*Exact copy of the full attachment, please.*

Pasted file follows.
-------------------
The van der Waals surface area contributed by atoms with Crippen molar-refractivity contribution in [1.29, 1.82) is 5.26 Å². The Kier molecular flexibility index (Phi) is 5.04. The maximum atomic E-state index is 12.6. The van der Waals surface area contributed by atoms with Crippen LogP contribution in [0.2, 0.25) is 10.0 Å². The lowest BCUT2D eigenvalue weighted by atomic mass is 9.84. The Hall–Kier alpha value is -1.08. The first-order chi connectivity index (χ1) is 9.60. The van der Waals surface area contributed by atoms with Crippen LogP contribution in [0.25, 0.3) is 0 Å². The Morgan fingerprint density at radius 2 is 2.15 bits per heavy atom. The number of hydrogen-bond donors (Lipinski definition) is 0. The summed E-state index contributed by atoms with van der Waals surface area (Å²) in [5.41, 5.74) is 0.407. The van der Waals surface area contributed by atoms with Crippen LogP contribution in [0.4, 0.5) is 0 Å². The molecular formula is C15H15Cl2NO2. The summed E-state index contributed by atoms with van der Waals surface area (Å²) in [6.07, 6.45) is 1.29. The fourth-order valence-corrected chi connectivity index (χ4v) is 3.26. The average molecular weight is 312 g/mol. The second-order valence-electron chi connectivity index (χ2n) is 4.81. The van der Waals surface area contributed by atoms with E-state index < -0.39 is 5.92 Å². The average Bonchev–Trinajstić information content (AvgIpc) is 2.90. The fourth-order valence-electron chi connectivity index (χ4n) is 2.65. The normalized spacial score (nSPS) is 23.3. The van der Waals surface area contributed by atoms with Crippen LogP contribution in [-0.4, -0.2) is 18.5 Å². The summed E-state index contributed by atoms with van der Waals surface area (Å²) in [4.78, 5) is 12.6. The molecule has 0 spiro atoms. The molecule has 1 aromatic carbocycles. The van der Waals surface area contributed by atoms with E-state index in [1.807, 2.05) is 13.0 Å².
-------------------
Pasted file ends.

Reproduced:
The van der Waals surface area contributed by atoms with Crippen molar-refractivity contribution in [1.29, 1.82) is 5.26 Å². The Kier molecular flexibility index (Phi) is 5.04. The maximum atomic E-state index is 12.6. The van der Waals surface area contributed by atoms with Crippen LogP contribution in [0.2, 0.25) is 10.0 Å². The lowest BCUT2D eigenvalue weighted by atomic mass is 9.84. The Hall–Kier alpha value is -1.08. The first-order chi connectivity index (χ1) is 9.60. The van der Waals surface area contributed by atoms with Crippen LogP contribution in [0.25, 0.3) is 0 Å². The Morgan fingerprint density at radius 2 is 2.15 bits per heavy atom. The number of hydrogen-bond donors (Lipinski definition) is 0. The summed E-state index contributed by atoms with van der Waals surface area (Å²) in [5.41, 5.74) is 0.407. The van der Waals surface area contributed by atoms with Crippen LogP contribution in [0.4, 0.5) is 0 Å². The molecular formula is C15H15Cl2NO2. The summed E-state index contributed by atoms with van der Waals surface area (Å²) in [6.07, 6.45) is 1.29. The fourth-order valence-corrected chi connectivity index (χ4v) is 3.26. The average molecular weight is 312 g/mol. The second-order valence-electron chi connectivity index (χ2n) is 4.81. The van der Waals surface area contributed by atoms with E-state index < -0.39 is 5.92 Å². The average Bonchev–Trinajstić information content (AvgIpc) is 2.90. The fourth-order valence-electron chi connectivity index (χ4n) is 2.65. The normalized spacial score (nSPS) is 23.3. The van der Waals surface area contributed by atoms with Crippen LogP contribution in [-0.4, -0.2) is 18.5 Å². The summed E-state index contributed by atoms with van der Waals surface area (Å²) in [4.78, 5) is 12.6. The molecule has 0 spiro atoms. The molecule has 1 aromatic carbocycles. The van der Waals surface area contributed by atoms with E-state index in [1.807, 2.05) is 13.0 Å².